Generating Solidarity, Even Through Screens
by Emma Cohen*
For freelance dancers, it is not unusual to work for below minimum wage, or for barter, or for free. It doesn’t feel strange to work without a contract or formal agreement. After all, the dance world is small—our employers and coworkers are familiar, if not truly familial. But where should a freelance dancer go for support if they get injured? Or face harassment? Or if weeks have gone by and no paycheck has materialized?
The Dance Artists’ National Collective (DANC) has been holding meetings since early 2019 to discuss the possibility of forming a union for freelance dancers, and to imagine what such a union might look like. Although the group has found support and partnership with the American Guild of Musical Artists, they are in many ways envisioning new methods to meet the unique needs of freelance dance artists. As outlined in the group’s tenets, DANC ultimately aims to “create safe, equitable, and sustainable working conditions for freelance dancers.”
To explore the challenges and possibilities of collective organizing, the unique pressures of this pandemic, and the structures and ideas offered by DANC, I spoke with Megan Wright [portrayed above]. A freelance dancer and arts administrator who lives on Lenape and Canarsie lands in Brooklyn, Wright serves as a volunteer on DANC’s steering committee and will be studying labor relations at CUNY this fall.
Emma Cohen: In some ways, the pandemic seems to be underscoring what has been true about the dance world for a long time. It’s not news that freelance dance work is precarious and unprotected, but that reality feels heightened these days.
Megan Wright: It’s absolutely felt very true. One piece of rhetoric that was floating around at the beginning of the pandemic was this idea that it's going to affect everybody equally. That is bullshit. People are dying based on their race and their class, their geographic location, and whether or not they've been granted access to quality healthcare over the course of their lives. We're going to see that play out in the dance world as well: the institutions and the people who are going to survive are going to be the ones who have access to capital via familial and/or inherited wealth, endowments, real estate, and all the other resources that come to those who benefit from "imperialist white-supremacist capitalist patriarchy” — to use the phrase bell hooks coined to describe the interlocking systems that are the foundation of this country's politics.
My biggest fear out of the pandemic is that we're going to see a retrenchment of white supremacy in our dominant cultural organizations. I think that we have to be diligent about pushing back now about not letting that happen. If we don't, the only people who are going to come out of this are the people who were already on top.
EC: At DANC’s community response meetings, what have you been hearing from dancers about how the pandemic has been affecting them?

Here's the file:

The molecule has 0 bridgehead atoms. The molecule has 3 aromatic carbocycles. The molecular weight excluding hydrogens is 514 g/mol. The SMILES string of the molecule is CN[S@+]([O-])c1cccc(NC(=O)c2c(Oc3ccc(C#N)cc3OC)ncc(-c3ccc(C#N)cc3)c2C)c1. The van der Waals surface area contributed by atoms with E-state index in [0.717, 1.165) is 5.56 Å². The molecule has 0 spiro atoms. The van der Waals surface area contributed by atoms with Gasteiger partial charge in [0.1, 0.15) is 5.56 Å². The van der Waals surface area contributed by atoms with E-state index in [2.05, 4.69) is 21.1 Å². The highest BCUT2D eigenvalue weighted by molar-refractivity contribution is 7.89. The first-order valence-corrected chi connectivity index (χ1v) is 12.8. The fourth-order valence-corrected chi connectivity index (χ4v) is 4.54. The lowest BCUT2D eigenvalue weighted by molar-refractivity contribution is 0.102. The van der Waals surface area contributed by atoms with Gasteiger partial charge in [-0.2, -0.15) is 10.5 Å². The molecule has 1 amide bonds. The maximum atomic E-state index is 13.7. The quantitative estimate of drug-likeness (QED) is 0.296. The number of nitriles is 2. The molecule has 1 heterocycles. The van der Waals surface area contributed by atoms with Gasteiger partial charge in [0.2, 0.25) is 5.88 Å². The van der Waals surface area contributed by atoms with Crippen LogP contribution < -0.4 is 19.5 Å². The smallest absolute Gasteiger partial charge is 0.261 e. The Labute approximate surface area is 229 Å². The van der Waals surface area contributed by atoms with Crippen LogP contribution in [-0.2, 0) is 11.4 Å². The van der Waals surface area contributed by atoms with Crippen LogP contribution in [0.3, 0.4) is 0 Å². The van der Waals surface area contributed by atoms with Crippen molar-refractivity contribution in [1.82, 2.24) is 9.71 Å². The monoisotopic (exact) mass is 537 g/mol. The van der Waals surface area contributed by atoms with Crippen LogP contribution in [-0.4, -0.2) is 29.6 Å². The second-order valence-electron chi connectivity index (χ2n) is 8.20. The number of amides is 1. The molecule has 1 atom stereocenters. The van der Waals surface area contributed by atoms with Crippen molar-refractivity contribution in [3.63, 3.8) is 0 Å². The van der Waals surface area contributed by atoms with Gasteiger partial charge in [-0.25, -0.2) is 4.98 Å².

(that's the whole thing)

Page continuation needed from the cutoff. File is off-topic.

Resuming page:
MW: We've heard so much from people getting cancellation letters that did not acknowledge the financial impact of those cancellations. I think that reflects our need for a structure that upholds artistic work as real work. Some dancers think: am I even allowed to have a conversation about money? What do I need to do for the person who's hired me to acknowledge that a cancellation is both a professional crisis and a financial hit, and not just a bummer?
The most heartening has been the stories of people being treated well, stories of gigs being canceled and people getting paid for them anyway. Choreographers saying, “I've raised this money, it's okay that we can't do the performance, I'm going to pay you for it.” We've had people in the room saying, “I am a choreographer, and I want to pay my dancers more, can we talk about this?” That has been really wonderful to hear.
EC: Very simply, what is DANC? How is it structured?
MW: DANC is you. It is a group of dancers who care about what's happening. Point blank. If you show up to a meeting, congratulations, you are DANC! You don't need to pass a test to get in. You don't need to pay dues to get in. You just show up and you talk about what you care about.
The steering committee is a group of volunteers who agree to share the administrative labor and the nominal costs associated with keeping an organization like this going. So, managing the Instagram account and sending out the e-blast and paying for the website and premium Zoom. But, ultimately, this is an open structure, and if you come in with something that you care about [and] that you want to work on in community, then DANC is the place to do that.
EC: One of the group’s tenets is that “DANC has no position on issues except for those positions agreed upon by a majority of its members.” Bearing this in mind, what are some of the main concerns of the group at the moment?
MW: Some of the things that we agree on are pretty clear. For instance, dancers should be classified as employees and not independent contractors. There's obviously an insane cost associated with hiring somebody as an employee and not an independent contractor. But as a dancer you show up at a certain time, you are asked to do a certain job—the IRS would classify you as an employee. You should be eligible for workers compensation if you get injured, you should be eligible for unemployment when you don't have your job. So that [the idea that dancers should be hired as employees] is definitely a tenet.